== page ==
The Kahnawà:ke Environment Protection Office has initiated a wetland study in order to update the wetland inventory carried out 10 years ago, to assess the changes and threats to the wetlands, and to develop a Wetland Protection Plan that will help with decision-making.
10 years ago, wetlands covered about 20% of the territory (approximately 2,560 acres). This represents a significant portion of the remaining wetland habitats within the larger Tiohtià:ke (Montreal) region.
Wetlands include any area that holds water either seasonally or year-round. Kahnawà:ke is home to an abundance of wetlands, typically in the form of marshes, swamps and shallow open water areas. Three of the most important functions provided by wetlands include wildlife habitat, flood protection and water purification. To maintain these functions, developing within and around wetlands should be avoided under most circumstances.
Wetlands provide a unique ecosystem for an abundance of plants and animals; many of which are now becoming rare because of the reduced habitat available to them. Wetlands provide a home for fish, game and medicinal plants.
Wetlands act like giant water storage basins during periods of heavy rain and snowmelt. Water flowing through Kahnawà:ke wetlands has a chance to slow down, and infiltrate into the ground. Releasing water over a longer time prevents water levels from rising quickly and therefore it reduces the likelihood of a flash flood. With climate change, flooding and severe droughts are becoming more and more common and wetlands provide one of the best protections against these extreme events. In fact, other communities are now spending large sums of money to recreate wetland habitats in an effort to benefit from their natural functions.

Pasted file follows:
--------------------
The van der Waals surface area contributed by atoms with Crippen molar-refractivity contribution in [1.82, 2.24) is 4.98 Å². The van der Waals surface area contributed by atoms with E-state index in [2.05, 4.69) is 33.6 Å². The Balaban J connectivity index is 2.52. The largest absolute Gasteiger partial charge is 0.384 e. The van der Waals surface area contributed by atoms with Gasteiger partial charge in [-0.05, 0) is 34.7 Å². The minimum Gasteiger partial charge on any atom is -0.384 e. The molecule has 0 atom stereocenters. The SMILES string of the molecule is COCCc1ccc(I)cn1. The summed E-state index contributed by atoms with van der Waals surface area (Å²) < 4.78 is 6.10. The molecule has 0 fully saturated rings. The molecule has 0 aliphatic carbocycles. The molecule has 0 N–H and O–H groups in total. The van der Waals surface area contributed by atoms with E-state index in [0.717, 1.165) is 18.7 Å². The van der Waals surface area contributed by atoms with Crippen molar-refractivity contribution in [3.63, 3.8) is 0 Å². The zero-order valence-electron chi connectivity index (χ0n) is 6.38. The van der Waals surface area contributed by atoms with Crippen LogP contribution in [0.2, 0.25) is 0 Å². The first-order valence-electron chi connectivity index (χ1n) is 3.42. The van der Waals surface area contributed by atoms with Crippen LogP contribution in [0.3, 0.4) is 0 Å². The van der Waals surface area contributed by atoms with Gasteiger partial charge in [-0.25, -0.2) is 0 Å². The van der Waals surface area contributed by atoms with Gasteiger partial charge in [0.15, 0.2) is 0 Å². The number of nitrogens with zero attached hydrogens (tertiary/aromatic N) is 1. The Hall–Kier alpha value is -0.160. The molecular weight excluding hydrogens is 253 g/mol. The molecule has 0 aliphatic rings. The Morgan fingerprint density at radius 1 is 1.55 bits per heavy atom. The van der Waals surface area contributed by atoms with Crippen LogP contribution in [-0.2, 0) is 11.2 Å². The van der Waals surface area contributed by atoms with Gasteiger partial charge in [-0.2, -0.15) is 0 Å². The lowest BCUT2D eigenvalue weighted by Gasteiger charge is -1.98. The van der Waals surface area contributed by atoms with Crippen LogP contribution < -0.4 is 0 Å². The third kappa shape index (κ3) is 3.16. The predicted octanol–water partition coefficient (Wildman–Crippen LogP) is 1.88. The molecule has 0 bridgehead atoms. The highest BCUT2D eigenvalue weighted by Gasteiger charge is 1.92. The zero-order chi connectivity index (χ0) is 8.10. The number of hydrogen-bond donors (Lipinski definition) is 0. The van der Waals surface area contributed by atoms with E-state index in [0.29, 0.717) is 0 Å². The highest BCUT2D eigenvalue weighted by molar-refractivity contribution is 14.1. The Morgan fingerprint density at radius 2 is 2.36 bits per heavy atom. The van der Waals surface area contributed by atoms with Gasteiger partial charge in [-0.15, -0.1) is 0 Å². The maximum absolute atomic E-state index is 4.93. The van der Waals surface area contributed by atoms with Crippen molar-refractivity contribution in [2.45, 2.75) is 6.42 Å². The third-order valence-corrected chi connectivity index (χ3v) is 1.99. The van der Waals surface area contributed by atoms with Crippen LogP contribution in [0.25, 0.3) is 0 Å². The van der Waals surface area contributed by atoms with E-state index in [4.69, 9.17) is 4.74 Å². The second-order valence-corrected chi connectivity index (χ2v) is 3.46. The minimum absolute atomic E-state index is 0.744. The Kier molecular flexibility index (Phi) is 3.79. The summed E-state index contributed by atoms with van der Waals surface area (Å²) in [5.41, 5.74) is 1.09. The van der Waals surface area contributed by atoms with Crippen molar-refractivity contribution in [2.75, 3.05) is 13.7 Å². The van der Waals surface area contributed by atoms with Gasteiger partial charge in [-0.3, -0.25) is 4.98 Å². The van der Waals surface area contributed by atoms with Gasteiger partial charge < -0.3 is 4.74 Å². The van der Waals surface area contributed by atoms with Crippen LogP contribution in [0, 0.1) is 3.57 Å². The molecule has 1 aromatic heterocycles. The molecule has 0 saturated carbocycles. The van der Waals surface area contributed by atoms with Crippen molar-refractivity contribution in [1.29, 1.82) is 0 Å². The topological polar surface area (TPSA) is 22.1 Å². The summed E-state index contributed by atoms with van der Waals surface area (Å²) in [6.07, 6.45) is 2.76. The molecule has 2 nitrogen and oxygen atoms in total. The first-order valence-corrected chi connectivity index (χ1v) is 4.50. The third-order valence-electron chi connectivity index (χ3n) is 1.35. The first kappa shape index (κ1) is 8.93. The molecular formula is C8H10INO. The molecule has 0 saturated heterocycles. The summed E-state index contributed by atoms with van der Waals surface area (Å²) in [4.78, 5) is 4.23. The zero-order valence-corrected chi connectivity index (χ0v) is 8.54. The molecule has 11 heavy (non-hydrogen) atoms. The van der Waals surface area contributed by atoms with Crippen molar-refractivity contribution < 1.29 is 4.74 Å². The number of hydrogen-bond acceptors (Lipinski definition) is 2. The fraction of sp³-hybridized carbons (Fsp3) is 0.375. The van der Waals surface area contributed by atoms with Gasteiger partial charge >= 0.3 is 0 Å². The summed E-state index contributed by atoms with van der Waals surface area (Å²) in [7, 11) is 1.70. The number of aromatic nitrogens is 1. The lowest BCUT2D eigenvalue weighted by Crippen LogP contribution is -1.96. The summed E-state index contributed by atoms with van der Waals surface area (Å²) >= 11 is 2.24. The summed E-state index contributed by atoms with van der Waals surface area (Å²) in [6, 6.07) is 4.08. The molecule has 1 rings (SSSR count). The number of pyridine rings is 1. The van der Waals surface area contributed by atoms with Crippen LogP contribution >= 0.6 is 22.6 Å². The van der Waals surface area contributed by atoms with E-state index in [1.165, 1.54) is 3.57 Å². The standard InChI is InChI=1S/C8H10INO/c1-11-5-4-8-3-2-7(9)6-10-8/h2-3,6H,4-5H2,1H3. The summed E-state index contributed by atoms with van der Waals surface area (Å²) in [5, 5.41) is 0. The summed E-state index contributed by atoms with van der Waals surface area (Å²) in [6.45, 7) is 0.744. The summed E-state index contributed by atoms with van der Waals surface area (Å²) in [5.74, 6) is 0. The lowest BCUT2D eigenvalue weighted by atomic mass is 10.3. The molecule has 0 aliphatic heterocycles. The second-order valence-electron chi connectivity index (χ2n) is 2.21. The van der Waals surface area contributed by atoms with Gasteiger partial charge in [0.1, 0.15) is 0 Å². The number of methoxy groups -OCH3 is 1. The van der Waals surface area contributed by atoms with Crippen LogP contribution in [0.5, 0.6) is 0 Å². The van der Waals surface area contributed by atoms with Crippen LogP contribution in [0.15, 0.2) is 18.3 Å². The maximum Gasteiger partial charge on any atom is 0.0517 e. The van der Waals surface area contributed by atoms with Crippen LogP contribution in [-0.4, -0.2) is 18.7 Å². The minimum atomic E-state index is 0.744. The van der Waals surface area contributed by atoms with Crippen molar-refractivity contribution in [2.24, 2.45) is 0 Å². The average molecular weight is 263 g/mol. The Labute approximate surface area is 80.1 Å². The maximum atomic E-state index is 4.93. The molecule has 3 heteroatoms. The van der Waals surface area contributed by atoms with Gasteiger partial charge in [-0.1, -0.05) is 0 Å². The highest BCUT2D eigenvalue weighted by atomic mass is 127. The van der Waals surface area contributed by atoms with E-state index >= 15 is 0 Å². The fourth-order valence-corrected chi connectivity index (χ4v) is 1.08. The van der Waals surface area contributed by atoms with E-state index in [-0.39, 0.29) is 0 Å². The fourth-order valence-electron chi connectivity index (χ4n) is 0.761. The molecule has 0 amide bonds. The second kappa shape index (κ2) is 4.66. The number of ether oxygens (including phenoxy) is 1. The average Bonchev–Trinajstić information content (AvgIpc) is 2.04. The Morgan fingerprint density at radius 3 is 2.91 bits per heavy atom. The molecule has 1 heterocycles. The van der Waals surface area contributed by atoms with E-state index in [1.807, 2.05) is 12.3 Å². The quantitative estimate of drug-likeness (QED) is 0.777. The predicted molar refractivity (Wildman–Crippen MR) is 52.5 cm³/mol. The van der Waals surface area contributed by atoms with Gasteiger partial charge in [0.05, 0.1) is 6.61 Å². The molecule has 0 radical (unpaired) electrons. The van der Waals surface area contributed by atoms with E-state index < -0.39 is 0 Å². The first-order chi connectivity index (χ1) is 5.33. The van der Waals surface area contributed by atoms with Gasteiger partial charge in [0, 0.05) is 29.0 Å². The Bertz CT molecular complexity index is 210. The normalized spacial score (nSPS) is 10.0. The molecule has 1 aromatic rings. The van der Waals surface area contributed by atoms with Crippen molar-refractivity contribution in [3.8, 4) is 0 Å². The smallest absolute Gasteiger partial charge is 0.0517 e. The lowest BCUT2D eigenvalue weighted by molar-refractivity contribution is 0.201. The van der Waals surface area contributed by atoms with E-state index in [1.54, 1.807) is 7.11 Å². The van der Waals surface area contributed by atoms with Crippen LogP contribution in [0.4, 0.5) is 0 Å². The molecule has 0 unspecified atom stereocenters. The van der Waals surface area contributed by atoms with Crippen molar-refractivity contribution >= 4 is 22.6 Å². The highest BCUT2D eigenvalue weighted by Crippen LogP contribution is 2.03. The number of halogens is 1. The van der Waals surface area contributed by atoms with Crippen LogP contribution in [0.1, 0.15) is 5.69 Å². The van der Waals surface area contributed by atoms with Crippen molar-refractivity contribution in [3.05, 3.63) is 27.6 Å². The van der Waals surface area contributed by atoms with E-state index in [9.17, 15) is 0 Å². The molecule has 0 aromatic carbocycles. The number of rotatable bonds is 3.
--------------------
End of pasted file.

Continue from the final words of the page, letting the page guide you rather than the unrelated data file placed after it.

Wetlands also allow large quantities of water to slowly infiltrate into the ground and recharge underground aquifers. As water passes through the vegetation and the soil, it is naturally purified. With many people in the community using well water as a primary source of drinking water, clean underground aquifers are essential to clean drinking water.
The Kahnawà:ke Environment Protection Office has been monitoring the health of wetlands in the community for many years. Pressures, such as invasions of non-native plant species, destruction due to landfilling, the introduction of contaminants, and other human activities have resulted in habitat destruction and a decrease in biodiversity in several areas within the community. The current wetland project will map and quantify these changes and threats, and will develop solutions for decision-making to minimize disturbances to wetlands.
KEPO encourages individuals to consider the benefits of wetlands for the whole community when planning development projects, since impacts are felt far beyond property boundaries. KEPO has developed Best Management Practices for working near water habitats. Please contact our office at (450) 635-0600 for information on these guidelines, or to discuss the Wetland Study and Protection Plan.
Fieldwork for the wetland project is taking place in August and September 2017. The Wetland Protection Plan is expected to be ready in early 2018.